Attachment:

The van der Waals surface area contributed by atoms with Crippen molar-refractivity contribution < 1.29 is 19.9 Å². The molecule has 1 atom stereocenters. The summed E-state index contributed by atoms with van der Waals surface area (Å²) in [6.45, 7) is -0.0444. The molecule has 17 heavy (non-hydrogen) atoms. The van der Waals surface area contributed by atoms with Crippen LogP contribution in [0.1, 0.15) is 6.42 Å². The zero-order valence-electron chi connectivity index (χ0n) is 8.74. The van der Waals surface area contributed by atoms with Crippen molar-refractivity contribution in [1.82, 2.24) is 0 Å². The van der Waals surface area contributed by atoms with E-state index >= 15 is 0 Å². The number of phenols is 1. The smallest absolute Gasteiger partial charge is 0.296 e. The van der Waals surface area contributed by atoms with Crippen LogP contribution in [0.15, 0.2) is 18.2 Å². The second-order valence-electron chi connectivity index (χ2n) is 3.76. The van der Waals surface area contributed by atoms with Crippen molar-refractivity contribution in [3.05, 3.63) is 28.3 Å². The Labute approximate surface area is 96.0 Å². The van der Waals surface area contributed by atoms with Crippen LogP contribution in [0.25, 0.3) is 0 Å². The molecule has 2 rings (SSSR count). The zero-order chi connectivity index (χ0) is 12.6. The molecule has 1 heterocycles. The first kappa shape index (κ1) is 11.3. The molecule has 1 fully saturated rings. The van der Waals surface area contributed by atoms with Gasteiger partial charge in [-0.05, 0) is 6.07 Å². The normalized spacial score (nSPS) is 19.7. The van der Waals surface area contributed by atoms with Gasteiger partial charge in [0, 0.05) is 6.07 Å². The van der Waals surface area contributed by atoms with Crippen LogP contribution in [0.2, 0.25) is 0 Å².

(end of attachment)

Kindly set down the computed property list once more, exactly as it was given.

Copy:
The van der Waals surface area contributed by atoms with Crippen molar-refractivity contribution < 1.29 is 19.9 Å². The molecule has 1 atom stereocenters. The summed E-state index contributed by atoms with van der Waals surface area (Å²) in [6.45, 7) is -0.0444. The molecule has 17 heavy (non-hydrogen) atoms. The van der Waals surface area contributed by atoms with Crippen LogP contribution in [0.1, 0.15) is 6.42 Å². The zero-order valence-electron chi connectivity index (χ0n) is 8.74. The van der Waals surface area contributed by atoms with Crippen molar-refractivity contribution in [1.82, 2.24) is 0 Å². The van der Waals surface area contributed by atoms with E-state index >= 15 is 0 Å². The number of phenols is 1. The smallest absolute Gasteiger partial charge is 0.296 e. The van der Waals surface area contributed by atoms with Crippen LogP contribution in [0.15, 0.2) is 18.2 Å². The second-order valence-electron chi connectivity index (χ2n) is 3.76. The van der Waals surface area contributed by atoms with Crippen molar-refractivity contribution in [3.05, 3.63) is 28.3 Å². The Labute approximate surface area is 96.0 Å². The van der Waals surface area contributed by atoms with Crippen LogP contribution in [0.25, 0.3) is 0 Å². The molecule has 2 rings (SSSR count). The zero-order chi connectivity index (χ0) is 12.6. The molecule has 1 heterocycles. The first kappa shape index (κ1) is 11.3. The molecule has 1 fully saturated rings. The van der Waals surface area contributed by atoms with Gasteiger partial charge in [-0.05, 0) is 6.07 Å². The normalized spacial score (nSPS) is 19.7. The van der Waals surface area contributed by atoms with Gasteiger partial charge in [0, 0.05) is 6.07 Å². The van der Waals surface area contributed by atoms with Crippen LogP contribution in [0.2, 0.25) is 0 Å².